Greece (MNN) — It’s not often we hear good news coming from the Middle East regarding Syrian refugees. But here’s some encouragement.
Steve VanValkenburg of Christian Aid Mission says the influx of refugees in Greece has highlighted the work of Christians there. “They’re helping the refugees that come through Greece on their way to Europe. Often, there are special cases, and unfortunately, nobody really deals with people who fall through the cracks.”
Christian Aid Mission recently shared a story of a man who had no use of hands or feet: he was carried on the backs of fellow refugees and then took a boat into Greece. A Christian Aid Mission partner, Bridge, has been helping take care of the man.
The question this man’s story brings about is: What is happening to the rest of the refugees who are sick or disabled?
VanValkenburg says, “The broader story with these refugees is that they don’t all fit the same mold. They’re not all perfectly physically able. Fortunately, there are Christians scattered throughout the world who are taking care of these types of people.”
He says that even for people who are not disabled physically–whether due to the violence or a preexisting condition–there’s a high chance they will be disabled emotionally because of the horrible things they’ve witnessed.
Later last year, HelpAge Interational and Handicap International did a study on refuges from the Syrian crisis. They found that 30% of the refugees in Jordan and Lebanon have specific needs, and that 77% of the elderly suffer from some sort of disability or chronic disease.
If these numbers are any indication of the condition in other countries where Syrians have taken refuge, then Greece, too, is a place where more specific aid might be necessary. Christians are already doing what they can to meet the specific needs of the refugees they come in contact with.
“Christians reach out in the name of Christ and they listen to [refugees]; they pray with them,” VanValkenburg says.
Along with prayer, Christians are distributing food, helping with housing, and funding more advanced medical procedures. Medical ministries are very present.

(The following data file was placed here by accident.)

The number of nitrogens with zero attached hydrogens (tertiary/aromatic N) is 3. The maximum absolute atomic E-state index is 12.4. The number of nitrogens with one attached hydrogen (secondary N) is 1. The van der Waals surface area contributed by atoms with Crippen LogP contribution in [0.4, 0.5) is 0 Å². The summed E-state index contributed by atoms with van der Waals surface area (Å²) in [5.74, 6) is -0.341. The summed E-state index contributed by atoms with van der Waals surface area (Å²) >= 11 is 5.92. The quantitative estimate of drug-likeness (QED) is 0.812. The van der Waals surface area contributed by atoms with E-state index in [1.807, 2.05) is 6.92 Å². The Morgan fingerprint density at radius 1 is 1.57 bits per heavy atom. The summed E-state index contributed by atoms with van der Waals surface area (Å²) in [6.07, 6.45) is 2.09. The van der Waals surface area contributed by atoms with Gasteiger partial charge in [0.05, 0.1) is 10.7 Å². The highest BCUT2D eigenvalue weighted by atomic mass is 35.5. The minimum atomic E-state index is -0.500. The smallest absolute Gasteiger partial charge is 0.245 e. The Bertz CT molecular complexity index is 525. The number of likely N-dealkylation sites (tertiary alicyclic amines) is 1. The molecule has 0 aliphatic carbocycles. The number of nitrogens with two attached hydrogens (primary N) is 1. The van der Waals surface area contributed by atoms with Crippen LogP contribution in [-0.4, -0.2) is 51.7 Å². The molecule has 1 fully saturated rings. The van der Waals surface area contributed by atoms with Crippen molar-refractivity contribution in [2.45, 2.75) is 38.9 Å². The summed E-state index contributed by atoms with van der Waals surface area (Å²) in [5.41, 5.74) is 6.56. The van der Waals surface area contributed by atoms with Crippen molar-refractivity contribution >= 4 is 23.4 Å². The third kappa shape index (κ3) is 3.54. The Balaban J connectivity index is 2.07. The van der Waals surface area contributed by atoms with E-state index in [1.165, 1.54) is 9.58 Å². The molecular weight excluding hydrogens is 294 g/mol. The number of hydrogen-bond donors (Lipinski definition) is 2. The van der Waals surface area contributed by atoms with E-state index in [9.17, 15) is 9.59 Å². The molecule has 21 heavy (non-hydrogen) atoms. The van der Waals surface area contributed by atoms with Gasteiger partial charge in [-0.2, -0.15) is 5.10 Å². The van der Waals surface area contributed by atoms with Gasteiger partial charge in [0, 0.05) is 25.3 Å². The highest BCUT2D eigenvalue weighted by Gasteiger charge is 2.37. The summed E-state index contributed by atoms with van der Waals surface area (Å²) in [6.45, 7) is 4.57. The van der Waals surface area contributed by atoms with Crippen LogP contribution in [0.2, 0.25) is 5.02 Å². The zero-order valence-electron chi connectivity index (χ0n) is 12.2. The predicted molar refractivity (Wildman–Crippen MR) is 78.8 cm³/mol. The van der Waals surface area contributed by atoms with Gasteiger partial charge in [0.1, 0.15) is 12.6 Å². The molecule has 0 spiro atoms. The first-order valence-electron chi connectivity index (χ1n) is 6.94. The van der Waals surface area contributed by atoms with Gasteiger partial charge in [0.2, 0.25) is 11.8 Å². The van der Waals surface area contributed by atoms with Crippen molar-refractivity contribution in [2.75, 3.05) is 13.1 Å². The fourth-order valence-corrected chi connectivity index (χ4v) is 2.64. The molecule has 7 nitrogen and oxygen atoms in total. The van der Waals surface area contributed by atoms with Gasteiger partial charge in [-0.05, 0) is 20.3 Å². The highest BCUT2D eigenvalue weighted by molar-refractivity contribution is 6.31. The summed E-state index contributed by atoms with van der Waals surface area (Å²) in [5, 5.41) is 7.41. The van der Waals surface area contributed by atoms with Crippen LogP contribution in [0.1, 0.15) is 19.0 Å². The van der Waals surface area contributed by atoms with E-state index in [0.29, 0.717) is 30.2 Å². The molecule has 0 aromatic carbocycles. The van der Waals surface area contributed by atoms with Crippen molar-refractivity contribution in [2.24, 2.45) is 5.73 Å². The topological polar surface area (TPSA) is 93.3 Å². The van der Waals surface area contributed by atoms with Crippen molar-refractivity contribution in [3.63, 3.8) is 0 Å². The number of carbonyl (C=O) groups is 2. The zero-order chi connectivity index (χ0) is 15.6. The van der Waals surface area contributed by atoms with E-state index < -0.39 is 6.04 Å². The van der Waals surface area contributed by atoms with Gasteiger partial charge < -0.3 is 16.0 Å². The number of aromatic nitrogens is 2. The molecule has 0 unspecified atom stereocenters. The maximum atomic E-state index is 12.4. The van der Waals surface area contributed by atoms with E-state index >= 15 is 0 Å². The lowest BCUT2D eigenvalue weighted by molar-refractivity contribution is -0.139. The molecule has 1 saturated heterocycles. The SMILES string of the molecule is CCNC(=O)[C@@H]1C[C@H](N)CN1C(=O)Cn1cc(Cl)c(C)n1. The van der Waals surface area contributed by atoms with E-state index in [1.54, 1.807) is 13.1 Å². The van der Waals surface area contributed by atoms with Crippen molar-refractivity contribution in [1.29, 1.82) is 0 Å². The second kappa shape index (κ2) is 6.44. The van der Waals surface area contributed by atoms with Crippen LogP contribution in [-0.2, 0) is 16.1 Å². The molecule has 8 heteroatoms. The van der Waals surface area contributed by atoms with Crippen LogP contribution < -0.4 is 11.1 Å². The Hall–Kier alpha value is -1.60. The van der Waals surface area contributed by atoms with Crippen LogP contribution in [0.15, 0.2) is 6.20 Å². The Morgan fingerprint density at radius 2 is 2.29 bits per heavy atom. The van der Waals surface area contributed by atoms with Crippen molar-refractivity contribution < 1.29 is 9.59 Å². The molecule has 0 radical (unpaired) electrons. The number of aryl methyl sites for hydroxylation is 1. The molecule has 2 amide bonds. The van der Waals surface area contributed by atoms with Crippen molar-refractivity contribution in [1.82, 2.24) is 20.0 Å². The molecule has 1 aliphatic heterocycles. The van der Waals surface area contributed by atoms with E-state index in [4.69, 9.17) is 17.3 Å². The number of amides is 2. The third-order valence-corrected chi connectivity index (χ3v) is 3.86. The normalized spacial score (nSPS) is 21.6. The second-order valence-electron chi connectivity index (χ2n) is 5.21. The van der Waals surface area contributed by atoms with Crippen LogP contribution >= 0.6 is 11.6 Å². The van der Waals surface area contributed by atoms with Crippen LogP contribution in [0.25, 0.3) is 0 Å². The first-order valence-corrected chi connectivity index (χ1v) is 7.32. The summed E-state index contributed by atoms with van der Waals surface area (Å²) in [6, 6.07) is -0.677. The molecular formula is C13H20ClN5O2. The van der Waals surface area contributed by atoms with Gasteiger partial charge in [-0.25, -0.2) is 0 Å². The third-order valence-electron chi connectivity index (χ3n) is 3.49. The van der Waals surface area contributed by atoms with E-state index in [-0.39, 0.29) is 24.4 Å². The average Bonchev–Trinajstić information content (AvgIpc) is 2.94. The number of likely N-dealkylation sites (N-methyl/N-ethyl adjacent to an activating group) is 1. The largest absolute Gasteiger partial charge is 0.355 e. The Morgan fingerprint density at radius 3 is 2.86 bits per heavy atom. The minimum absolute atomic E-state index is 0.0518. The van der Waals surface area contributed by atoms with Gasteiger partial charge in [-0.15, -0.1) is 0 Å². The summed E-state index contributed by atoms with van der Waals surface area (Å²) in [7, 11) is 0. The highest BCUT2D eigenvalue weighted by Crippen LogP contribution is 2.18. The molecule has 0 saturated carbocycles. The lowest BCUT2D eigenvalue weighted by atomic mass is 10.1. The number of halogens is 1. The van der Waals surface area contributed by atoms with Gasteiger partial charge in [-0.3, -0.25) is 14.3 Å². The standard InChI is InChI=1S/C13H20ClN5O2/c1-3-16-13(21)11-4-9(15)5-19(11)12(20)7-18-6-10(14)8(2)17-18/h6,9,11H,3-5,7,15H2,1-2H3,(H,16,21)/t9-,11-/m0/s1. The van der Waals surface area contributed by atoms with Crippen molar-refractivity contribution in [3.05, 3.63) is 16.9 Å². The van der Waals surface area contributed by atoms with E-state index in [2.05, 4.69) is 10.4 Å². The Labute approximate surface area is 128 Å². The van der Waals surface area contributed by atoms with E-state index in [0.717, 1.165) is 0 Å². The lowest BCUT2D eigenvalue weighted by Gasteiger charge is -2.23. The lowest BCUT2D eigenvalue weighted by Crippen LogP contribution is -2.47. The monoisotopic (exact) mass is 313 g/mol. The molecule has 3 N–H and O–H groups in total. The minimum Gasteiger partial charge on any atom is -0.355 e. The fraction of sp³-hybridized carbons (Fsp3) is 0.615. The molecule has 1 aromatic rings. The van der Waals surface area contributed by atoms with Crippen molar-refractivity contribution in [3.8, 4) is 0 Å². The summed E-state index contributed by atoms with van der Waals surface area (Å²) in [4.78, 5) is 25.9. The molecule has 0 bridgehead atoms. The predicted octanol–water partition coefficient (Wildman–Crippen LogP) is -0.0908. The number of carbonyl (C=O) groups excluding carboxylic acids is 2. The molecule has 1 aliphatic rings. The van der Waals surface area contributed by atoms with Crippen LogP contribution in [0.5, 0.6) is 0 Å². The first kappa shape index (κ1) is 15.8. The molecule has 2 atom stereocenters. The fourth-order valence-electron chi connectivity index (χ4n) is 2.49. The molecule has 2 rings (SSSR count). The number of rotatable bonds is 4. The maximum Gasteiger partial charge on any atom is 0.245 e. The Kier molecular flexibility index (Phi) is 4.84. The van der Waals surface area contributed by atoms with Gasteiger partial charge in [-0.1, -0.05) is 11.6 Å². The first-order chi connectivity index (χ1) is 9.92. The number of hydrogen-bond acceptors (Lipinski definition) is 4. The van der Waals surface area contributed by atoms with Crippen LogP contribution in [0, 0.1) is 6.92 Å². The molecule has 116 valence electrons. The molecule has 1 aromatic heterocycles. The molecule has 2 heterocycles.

Syrian refugees with disabilities or major health problems are often overlooked due to the gravity of the refugee situation in general.
“Just because they are maybe crippled doesn’t mean that they should be discarded or not taken care of,” VanValkenburg says.
The medical needs of the refugees are immense. According to VanValkenburg, a 3-bedroom apartment will sometimes house 4 families and up to 30 people. That means when one person gets sick, the rest do, too. The risk is increased by bad nutrition.
“These people have probably far more medical needs than typically they would have.”
With such great needs emotionally and physically, the refugees realize their spiritual needs, as well.
“These people really have no place to go, and they really don’t have any options,” VanValkenburg says. “They don’t have any resources, and they don’t have the regular medical facilities available that people within a more settled situation would have. So, it very much reaches their hearts when they see that there are people reaching out to them and helping them and giving them specific attention to take care of their needs. That draws them in to heart-to-heart relationship with Christians who can then share the Gospel with them.”
Help Christians meet their needs in the Middle East and Greece.
“There are many, many ways that the Christians in the Middle East are reaching out in the name of Christ and serving and helping the Syrian refugees,” VanValkenburg says.
Christian Aid Mission is helping, and you can get involved.
“Christian Aid [Mission] is regularly sending funds to indigenous mission boards there in those countries, enabling them to reach out in the name of Christ, in terms of giving food and also providing medication and providing for the lodging needs that they have.”
To help, click here.